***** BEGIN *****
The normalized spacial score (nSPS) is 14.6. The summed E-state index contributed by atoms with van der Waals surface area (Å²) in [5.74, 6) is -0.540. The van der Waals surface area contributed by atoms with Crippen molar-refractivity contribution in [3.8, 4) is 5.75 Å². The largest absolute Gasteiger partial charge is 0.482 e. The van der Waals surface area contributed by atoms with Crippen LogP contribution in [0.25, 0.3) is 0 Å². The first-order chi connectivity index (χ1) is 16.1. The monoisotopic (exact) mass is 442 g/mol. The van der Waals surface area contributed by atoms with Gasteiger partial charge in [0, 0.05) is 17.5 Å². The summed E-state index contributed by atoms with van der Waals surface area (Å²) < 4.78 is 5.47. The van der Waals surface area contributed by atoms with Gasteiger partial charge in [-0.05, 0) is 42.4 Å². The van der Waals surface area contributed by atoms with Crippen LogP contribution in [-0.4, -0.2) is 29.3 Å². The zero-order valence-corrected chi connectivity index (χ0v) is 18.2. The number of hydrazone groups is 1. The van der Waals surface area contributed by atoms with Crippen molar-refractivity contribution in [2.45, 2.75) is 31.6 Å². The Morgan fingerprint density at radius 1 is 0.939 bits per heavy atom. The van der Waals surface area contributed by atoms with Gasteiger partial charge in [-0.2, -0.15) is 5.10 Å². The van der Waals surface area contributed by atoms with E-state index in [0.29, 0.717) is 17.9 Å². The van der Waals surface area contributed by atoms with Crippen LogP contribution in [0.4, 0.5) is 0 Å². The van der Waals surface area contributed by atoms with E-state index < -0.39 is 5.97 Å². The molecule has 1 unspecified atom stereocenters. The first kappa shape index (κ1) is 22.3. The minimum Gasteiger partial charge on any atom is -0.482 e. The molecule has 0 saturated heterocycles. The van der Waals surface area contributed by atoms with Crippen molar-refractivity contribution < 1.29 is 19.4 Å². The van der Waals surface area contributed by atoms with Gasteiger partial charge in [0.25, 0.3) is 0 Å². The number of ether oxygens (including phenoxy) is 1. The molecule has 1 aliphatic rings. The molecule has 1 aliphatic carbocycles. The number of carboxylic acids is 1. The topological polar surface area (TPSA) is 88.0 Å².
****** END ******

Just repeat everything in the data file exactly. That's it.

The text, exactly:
The normalized spacial score (nSPS) is 14.6. The summed E-state index contributed by atoms with van der Waals surface area (Å²) in [5.74, 6) is -0.540. The van der Waals surface area contributed by atoms with Crippen molar-refractivity contribution in [3.8, 4) is 5.75 Å². The largest absolute Gasteiger partial charge is 0.482 e. The van der Waals surface area contributed by atoms with Crippen LogP contribution in [0.25, 0.3) is 0 Å². The first-order chi connectivity index (χ1) is 16.1. The monoisotopic (exact) mass is 442 g/mol. The van der Waals surface area contributed by atoms with Gasteiger partial charge in [0, 0.05) is 17.5 Å². The summed E-state index contributed by atoms with van der Waals surface area (Å²) < 4.78 is 5.47. The van der Waals surface area contributed by atoms with Gasteiger partial charge in [-0.05, 0) is 42.4 Å². The van der Waals surface area contributed by atoms with Crippen LogP contribution in [-0.4, -0.2) is 29.3 Å². The zero-order valence-corrected chi connectivity index (χ0v) is 18.2. The number of hydrazone groups is 1. The van der Waals surface area contributed by atoms with Crippen molar-refractivity contribution in [2.45, 2.75) is 31.6 Å². The Morgan fingerprint density at radius 1 is 0.939 bits per heavy atom. The van der Waals surface area contributed by atoms with Gasteiger partial charge in [-0.2, -0.15) is 5.10 Å². The van der Waals surface area contributed by atoms with E-state index in [0.29, 0.717) is 17.9 Å². The van der Waals surface area contributed by atoms with Crippen LogP contribution in [0.4, 0.5) is 0 Å². The van der Waals surface area contributed by atoms with E-state index < -0.39 is 5.97 Å². The molecule has 1 unspecified atom stereocenters. The first kappa shape index (κ1) is 22.3. The minimum Gasteiger partial charge on any atom is -0.482 e. The molecule has 0 saturated heterocycles. The van der Waals surface area contributed by atoms with Crippen molar-refractivity contribution < 1.29 is 19.4 Å². The van der Waals surface area contributed by atoms with Gasteiger partial charge in [0.25, 0.3) is 0 Å². The number of ether oxygens (including phenoxy) is 1. The molecule has 1 aliphatic rings. The molecule has 1 aliphatic carbocycles. The number of carboxylic acids is 1. The topological polar surface area (TPSA) is 88.0 Å².